Creed (2015)

66

I’m not the biggest fan of sports movies, or sports in general. However, I do often enjoy sports movies that are well-made and interesting, and which tell a fascinating story. Sports movies also happen to either be inspiring, energetic films, or saccharine, clichéd messes. I am very reluctant to write this review, because quite honestly, Creed falls heavily into the later group, and considering the enormous fanbase that this film has accumulated since its release, a negative review of this film seems taboo. However, as much as I wanted to love it, I found myself unimpressed throughout, and while I may be reviled for not liking this film, I have to be blunt – I just didn’t enjoy it, and I truly wanted to like it, because the legacy of the franchise this film forms a part of should be respected, and while it isn’t in any way disrespected, it was not done the honour it could’ve been done.

The franchise I allude to is obviously the iconic Rocky franchise, which made a star of Sylvester Stallone and entertained audiences for years. The first Rocky film is one of the greatest films ever made, but over time, the quality started to dip, and it culminated in a disappointing “final” Rocky film, Rocky Balboa, ten years ago. Luckily, that franchise didn’t end with a low point with that film, but rather managed to crawl out of the gutter and regain some dignity with Creed. One can say what they want about Creed, but as a whole, it is certainly not a bad film, and it is an interesting revitalization to the Rocky franchise. That is an undeniable fact, but to be honest, when I first heard Creed was being made, I thought nothing of it – it seemed to be a blatant attempt to cash in on an iconic franchise, and that it would suffer the same fate as the rest of the Rocky films of recent years, especially the ill-fated 2006 film. It just seemed to be a tasteless cash-grab, where nostalgia and fond memories would cause audiences to go an see the film. The involvement of Sylvester Stallone was not comforting either, as there are very few actors who have gone from having a fantastic reputation to having an almost complete absence of credibility when it comes to acting, and it could just be his attempt to be relevant again. Thankfully, Creed was not nearly bad enough to be seen in this light, but it certainly was not good enough to warrant the comparisons with the original film, and if anything, it is just a passable attempt at replicating the success of the first film.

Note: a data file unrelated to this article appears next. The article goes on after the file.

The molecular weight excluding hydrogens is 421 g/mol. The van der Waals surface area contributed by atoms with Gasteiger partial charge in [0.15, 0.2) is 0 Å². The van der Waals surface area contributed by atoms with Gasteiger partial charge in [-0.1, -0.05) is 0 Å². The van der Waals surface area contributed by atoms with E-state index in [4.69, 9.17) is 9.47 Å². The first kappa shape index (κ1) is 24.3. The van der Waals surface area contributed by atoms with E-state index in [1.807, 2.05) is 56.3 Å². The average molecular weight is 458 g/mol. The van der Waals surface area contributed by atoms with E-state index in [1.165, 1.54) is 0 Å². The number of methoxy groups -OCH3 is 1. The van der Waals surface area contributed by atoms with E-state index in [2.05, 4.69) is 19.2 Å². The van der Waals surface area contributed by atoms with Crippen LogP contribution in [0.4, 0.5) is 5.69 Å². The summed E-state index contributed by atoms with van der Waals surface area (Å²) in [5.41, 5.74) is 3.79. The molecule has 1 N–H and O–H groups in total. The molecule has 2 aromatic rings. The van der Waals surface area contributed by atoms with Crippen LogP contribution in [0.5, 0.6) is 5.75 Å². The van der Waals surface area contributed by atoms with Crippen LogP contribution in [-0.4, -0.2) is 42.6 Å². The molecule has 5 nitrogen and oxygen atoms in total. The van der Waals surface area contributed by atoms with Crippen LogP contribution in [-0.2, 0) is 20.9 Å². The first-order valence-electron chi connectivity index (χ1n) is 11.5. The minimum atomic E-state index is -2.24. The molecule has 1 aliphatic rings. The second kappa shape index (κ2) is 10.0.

Ryan Coogler is most certainly an actor to look out for. His debut film, Fruitvale Station, was well-received and a very important and socially relevant film, and even then, it was evident that he had a future as a great filmmaker. It was natural that his next project would be something equally as ambitious, and it takes quite a bit of courage to want to reboot the most iconic sports movie franchise of all time, but he did it, and it is admirable that he took the risk. Perhaps his efforts that went into making this film are far more impressive than what actually was presented to us in the end, and I will probably be reviled once again for saying this, but Creed was a definite step down from Fruitvale Station, which was an explosive and undeniably ambitious as a project. Creed just seemed to be switching between being a notable reboot of a great franchise, and another instance of just trying to do something nostalgic but fresh. I don’t have a problem with Coogler – this is his second film, and he’s a young director, and like all young directors, he will certainly mature with time and find a niche, and build upon his directorial style. However, Creed is just simply too scattered as a film, and as a writer, his script is too clichéd and he doesn’t allow for proper characterization, and watching carefully, the patterns and tropes that plague the most mediocre and uninteresting sports movies do start to appear through the cracks in the facade. Some tighter writing and more assured direction would have made Creed an almost flawless sports movie from the perspective of direction and writing.